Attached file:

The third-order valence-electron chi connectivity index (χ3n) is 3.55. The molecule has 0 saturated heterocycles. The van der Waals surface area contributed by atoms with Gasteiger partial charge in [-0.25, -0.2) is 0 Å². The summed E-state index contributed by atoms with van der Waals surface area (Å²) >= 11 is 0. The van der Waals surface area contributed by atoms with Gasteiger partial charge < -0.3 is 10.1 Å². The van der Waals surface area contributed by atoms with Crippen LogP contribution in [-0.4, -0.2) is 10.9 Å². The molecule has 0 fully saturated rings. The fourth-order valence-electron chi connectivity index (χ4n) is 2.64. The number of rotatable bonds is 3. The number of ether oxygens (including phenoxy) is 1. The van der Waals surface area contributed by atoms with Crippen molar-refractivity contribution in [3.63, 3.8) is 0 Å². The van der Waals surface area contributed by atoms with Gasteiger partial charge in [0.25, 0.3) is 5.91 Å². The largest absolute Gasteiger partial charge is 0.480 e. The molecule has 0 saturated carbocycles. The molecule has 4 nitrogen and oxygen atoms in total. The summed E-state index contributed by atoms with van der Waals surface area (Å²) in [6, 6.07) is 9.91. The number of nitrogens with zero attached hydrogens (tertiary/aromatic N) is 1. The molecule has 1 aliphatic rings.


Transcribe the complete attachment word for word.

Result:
The third-order valence-electron chi connectivity index (χ3n) is 3.55. The molecule has 0 saturated heterocycles. The van der Waals surface area contributed by atoms with Gasteiger partial charge in [-0.25, -0.2) is 0 Å². The summed E-state index contributed by atoms with van der Waals surface area (Å²) >= 11 is 0. The van der Waals surface area contributed by atoms with Gasteiger partial charge < -0.3 is 10.1 Å². The van der Waals surface area contributed by atoms with Crippen LogP contribution in [-0.4, -0.2) is 10.9 Å². The molecule has 0 fully saturated rings. The fourth-order valence-electron chi connectivity index (χ4n) is 2.64. The number of rotatable bonds is 3. The number of ether oxygens (including phenoxy) is 1. The van der Waals surface area contributed by atoms with Crippen molar-refractivity contribution in [3.63, 3.8) is 0 Å². The van der Waals surface area contributed by atoms with Gasteiger partial charge in [0.25, 0.3) is 5.91 Å². The largest absolute Gasteiger partial charge is 0.480 e. The molecule has 0 saturated carbocycles. The molecule has 4 nitrogen and oxygen atoms in total. The summed E-state index contributed by atoms with van der Waals surface area (Å²) in [6, 6.07) is 9.91. The number of nitrogens with zero attached hydrogens (tertiary/aromatic N) is 1. The molecule has 1 aliphatic rings.